Writer Anthony McCarten, who penned this adaptation of his own book, strikes a perfect balance between making Donald inhibited and giving him enough to care about so you’re never under the impression Donald will just call it quits a take his own life. And that, in turn, gives Death of a Superhero a somewhat hopeful vibe under the dire circumstances. Portions of the film are undeniably tough to watch, but generally it’s got the enjoyable elements of a coming-of-age story. Donald isn’t only a kid with cancer; he’s someone who’s trying to fit in amongst the student body and a guy trying to get a girl. While Donald’s situation is never undermined by typical teenage troubles, we’re allowed to enjoy the little things. Brodie-Sangster’s romance with Aisling Loftus is particularly touching and his connection to his best friends and brother offer up a rather amusing encounter with a stripper.
Then again, there’s no ignoring the elephant in the room and both McCarten and director Ian Fitzgibbon handle it beautifully. While it never feels like we’re wading in the sorrow of the situation, even those happier moments in the film have a tinge of sadness. The same is true of the portions of the film that involve Donald’s drawings coming to life. It’s an action story in and of itself, but at the same time the truth to it is undeniable. The pairing of Donald’s drawings and the events of the live-action material helps us get into Donald’s head, but in a tamer manner, something that highlights the hope in this experience and make it an enjoyable watch. That being said, Death of a Superhero will rip your heart out, but when it does, it earns it.
On a lighter note, just guess what lead me to catch Struck By Lighting? The film stars Glee’s Chris Colfer as Carson Phillips, a high school outcast who doesn’t let his status on the social ladder get him down. Carson doesn’t have the time or energy to waste on his stereotypical peers who are destined to live out their days in their tiny hometown of Clover because Carson has big dreams. Not only is he going to Northwestern University, but he also plans on being the editor of The New Yorker and the youngest freelance journalist to be published in The New York Times, The LA Times and The Chicago Tribune. When he doesn’t hear back from Northwestern, his guidance counselor suggests maybe he needs more, something that’ll make him stand out amongst other aspiring writers who are also likely the head of their school papers.
When not trying to make his dreams come true at school, Carson struggles through a tumultuous home life. His parents’ divorce left his mother (Allison Janney) a drunk and his beloved grandmother (Polly Bergen) can’t even remember who he is. Sure, Carson has it a little rough, but a bolt of lightning is about to change everything.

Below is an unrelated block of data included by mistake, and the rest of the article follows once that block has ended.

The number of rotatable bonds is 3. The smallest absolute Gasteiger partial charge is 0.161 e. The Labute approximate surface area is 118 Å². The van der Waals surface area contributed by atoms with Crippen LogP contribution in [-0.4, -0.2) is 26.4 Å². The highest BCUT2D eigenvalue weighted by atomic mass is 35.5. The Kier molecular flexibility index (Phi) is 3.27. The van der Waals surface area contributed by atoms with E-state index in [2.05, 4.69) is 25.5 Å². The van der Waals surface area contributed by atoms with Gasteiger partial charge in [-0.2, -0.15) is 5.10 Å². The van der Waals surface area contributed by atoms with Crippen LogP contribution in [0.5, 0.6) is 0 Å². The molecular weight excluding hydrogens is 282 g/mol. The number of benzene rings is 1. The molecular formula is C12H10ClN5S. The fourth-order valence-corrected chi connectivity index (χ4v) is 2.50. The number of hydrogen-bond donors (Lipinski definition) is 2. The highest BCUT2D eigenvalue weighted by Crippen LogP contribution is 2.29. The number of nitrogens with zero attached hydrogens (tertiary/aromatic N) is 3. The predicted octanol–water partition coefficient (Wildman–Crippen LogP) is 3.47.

Watch our video interview with Chris Colfer
Typically in film, the school nerd is a pushover. Carson, on the other hand, is rough around the edges. In fact, he’s quite reminiscent of Ezra Miller’s Gonzo in Beware the Gonzo, which debuted at Tribeca back in 2010. Kids at school don’t like Carson and it’d be easy to jump to the same conclusion about him as an audience, but Colfer always keeps Carson’s passion and values at the forefront, and, despite his methods, his efforts are aimed at very noble results. Blackmailing other students into writing for his literary magazine? Sure, blackmailing is wrong, but he’s getting kids to write that otherwise, would never even make the attempt.
Colfer isn’t only deserving of praise for his work bringing Carson to life, but also for creating the character, period. Struck By Lightning has weak spots, but generally Colfer delivers a solid script. It follows all the rules of screenwriting 101, which makes it feel formulaic, but for this type of film that kind of structure is perfect. Colfer developed a movie that’s grounded in all of the all-too-familiar high school clichés, but then added his own spin to it, putting an engaging character at its core and peppering the rest with his own unique flair. In turn, we get the good old fun of school truisms, but also something that feels quite fresh.
Struck By Lightning has so much going for it that it overpowers a potentially devastating technical element – the camerawork. I don’t know what the budget for this film was nor how long the shooting schedule was, but Struck By Lightning looks like it was shot cheap and fast. At first, director Brian Dannelly’s choice to obscure his frame by putting random objects in the foreground and shooting his subjects in wider shots seems like an interesting formula. However, when that style doesn’t change with the material and often contradicts the goals of scenes, it becomes distracting. In fact, sometimes this is taken to such an extreme, you’re made to feel like your hiding in a bush, spying on the characters.
However, if you’re not keeping a keen eye on the camerawork, it’s quite easy to get lost in Struck By Lightning’s assets. The characters are wildly likeable, the jokes are spot on and the film is an all-around good time. Poor cinematography might keep the film as a whole from being great, but it’s still a very worthy watch and certainly suggests Colfer is a filmmaker with immense potential.